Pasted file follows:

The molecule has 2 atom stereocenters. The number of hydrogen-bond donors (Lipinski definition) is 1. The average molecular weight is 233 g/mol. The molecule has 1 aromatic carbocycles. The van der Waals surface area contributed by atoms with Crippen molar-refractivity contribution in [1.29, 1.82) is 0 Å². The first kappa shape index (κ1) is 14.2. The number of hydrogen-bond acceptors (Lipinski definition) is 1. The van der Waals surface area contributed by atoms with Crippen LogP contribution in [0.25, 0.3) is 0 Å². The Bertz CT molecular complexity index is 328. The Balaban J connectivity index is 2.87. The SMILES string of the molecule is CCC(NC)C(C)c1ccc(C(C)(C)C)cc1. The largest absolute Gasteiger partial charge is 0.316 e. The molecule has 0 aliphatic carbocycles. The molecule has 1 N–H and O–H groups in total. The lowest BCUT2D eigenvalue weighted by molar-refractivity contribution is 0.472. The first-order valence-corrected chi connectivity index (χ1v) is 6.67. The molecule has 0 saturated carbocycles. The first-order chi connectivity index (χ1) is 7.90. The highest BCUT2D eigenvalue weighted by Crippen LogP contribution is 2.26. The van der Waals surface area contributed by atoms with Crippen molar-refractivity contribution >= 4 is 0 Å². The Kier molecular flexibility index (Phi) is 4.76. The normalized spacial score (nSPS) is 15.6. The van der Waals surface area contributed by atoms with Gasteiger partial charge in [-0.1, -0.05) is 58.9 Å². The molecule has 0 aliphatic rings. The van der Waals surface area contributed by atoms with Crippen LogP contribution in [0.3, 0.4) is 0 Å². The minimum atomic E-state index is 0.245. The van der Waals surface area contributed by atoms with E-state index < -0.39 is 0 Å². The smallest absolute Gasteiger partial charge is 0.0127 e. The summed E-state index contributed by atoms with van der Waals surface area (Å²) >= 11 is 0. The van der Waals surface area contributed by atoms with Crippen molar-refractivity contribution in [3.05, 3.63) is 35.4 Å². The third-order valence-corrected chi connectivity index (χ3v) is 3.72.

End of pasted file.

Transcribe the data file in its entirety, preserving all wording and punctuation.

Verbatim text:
The molecule has 2 atom stereocenters. The number of hydrogen-bond donors (Lipinski definition) is 1. The average molecular weight is 233 g/mol. The molecule has 1 aromatic carbocycles. The van der Waals surface area contributed by atoms with Crippen molar-refractivity contribution in [1.29, 1.82) is 0 Å². The first kappa shape index (κ1) is 14.2. The number of hydrogen-bond acceptors (Lipinski definition) is 1. The van der Waals surface area contributed by atoms with Crippen LogP contribution in [0.25, 0.3) is 0 Å². The Bertz CT molecular complexity index is 328. The Balaban J connectivity index is 2.87. The SMILES string of the molecule is CCC(NC)C(C)c1ccc(C(C)(C)C)cc1. The largest absolute Gasteiger partial charge is 0.316 e. The molecule has 0 aliphatic carbocycles. The molecule has 1 N–H and O–H groups in total. The lowest BCUT2D eigenvalue weighted by molar-refractivity contribution is 0.472. The first-order valence-corrected chi connectivity index (χ1v) is 6.67. The molecule has 0 saturated carbocycles. The first-order chi connectivity index (χ1) is 7.90. The highest BCUT2D eigenvalue weighted by Crippen LogP contribution is 2.26. The van der Waals surface area contributed by atoms with Crippen molar-refractivity contribution >= 4 is 0 Å². The Kier molecular flexibility index (Phi) is 4.76. The normalized spacial score (nSPS) is 15.6. The van der Waals surface area contributed by atoms with Gasteiger partial charge in [-0.1, -0.05) is 58.9 Å². The molecule has 0 aliphatic rings. The van der Waals surface area contributed by atoms with Crippen LogP contribution in [0.3, 0.4) is 0 Å². The minimum atomic E-state index is 0.245. The van der Waals surface area contributed by atoms with E-state index < -0.39 is 0 Å². The smallest absolute Gasteiger partial charge is 0.0127 e. The summed E-state index contributed by atoms with van der Waals surface area (Å²) >= 11 is 0. The van der Waals surface area contributed by atoms with Crippen molar-refractivity contribution in [3.05, 3.63) is 35.4 Å². The third-order valence-corrected chi connectivity index (χ3v) is 3.72.